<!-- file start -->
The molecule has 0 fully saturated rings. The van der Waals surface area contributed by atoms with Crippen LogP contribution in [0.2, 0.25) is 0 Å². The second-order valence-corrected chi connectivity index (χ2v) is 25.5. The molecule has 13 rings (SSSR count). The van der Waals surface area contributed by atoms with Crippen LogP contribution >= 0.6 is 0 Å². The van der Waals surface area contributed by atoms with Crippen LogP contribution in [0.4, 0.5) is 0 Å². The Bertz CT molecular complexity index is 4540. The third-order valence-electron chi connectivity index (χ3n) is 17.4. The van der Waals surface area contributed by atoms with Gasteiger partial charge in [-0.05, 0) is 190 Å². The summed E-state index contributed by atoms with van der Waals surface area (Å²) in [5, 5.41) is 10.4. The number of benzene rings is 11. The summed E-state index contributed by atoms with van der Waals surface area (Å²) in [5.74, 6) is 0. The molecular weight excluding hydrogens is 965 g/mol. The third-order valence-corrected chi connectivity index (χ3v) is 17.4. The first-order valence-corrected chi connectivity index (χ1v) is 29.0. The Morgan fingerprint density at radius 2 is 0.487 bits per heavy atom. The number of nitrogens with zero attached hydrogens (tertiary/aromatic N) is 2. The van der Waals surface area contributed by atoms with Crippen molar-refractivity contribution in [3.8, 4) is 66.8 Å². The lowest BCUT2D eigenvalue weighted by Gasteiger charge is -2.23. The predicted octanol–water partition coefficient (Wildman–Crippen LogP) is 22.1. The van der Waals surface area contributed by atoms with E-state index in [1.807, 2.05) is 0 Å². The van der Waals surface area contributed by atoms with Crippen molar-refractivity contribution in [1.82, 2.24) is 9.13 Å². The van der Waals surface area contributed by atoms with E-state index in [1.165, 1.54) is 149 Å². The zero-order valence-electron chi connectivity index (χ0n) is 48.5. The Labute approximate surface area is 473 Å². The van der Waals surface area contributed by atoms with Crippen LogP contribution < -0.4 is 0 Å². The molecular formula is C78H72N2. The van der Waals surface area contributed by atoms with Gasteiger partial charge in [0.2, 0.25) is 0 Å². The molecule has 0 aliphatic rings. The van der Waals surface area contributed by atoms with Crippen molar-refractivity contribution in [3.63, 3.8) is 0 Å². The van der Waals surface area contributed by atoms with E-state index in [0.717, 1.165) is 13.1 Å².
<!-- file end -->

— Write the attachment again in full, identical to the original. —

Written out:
The molecule has 0 fully saturated rings. The van der Waals surface area contributed by atoms with Crippen LogP contribution in [0.2, 0.25) is 0 Å². The second-order valence-corrected chi connectivity index (χ2v) is 25.5. The molecule has 13 rings (SSSR count). The van der Waals surface area contributed by atoms with Crippen LogP contribution >= 0.6 is 0 Å². The van der Waals surface area contributed by atoms with Crippen LogP contribution in [0.4, 0.5) is 0 Å². The Bertz CT molecular complexity index is 4540. The third-order valence-electron chi connectivity index (χ3n) is 17.4. The van der Waals surface area contributed by atoms with Gasteiger partial charge in [-0.05, 0) is 190 Å². The summed E-state index contributed by atoms with van der Waals surface area (Å²) in [5, 5.41) is 10.4. The number of benzene rings is 11. The summed E-state index contributed by atoms with van der Waals surface area (Å²) in [5.74, 6) is 0. The molecular weight excluding hydrogens is 965 g/mol. The third-order valence-corrected chi connectivity index (χ3v) is 17.4. The first-order valence-corrected chi connectivity index (χ1v) is 29.0. The Morgan fingerprint density at radius 2 is 0.487 bits per heavy atom. The number of nitrogens with zero attached hydrogens (tertiary/aromatic N) is 2. The van der Waals surface area contributed by atoms with Crippen molar-refractivity contribution in [3.8, 4) is 66.8 Å². The lowest BCUT2D eigenvalue weighted by Gasteiger charge is -2.23. The predicted octanol–water partition coefficient (Wildman–Crippen LogP) is 22.1. The van der Waals surface area contributed by atoms with E-state index in [1.807, 2.05) is 0 Å². The van der Waals surface area contributed by atoms with Crippen molar-refractivity contribution in [1.82, 2.24) is 9.13 Å². The van der Waals surface area contributed by atoms with E-state index in [1.165, 1.54) is 149 Å². The zero-order valence-electron chi connectivity index (χ0n) is 48.5. The Labute approximate surface area is 473 Å². The van der Waals surface area contributed by atoms with Crippen LogP contribution < -0.4 is 0 Å². The molecular formula is C78H72N2. The van der Waals surface area contributed by atoms with Gasteiger partial charge in [0.2, 0.25) is 0 Å². The molecule has 0 aliphatic rings. The van der Waals surface area contributed by atoms with Crippen molar-refractivity contribution in [3.63, 3.8) is 0 Å². The van der Waals surface area contributed by atoms with E-state index in [0.717, 1.165) is 13.1 Å².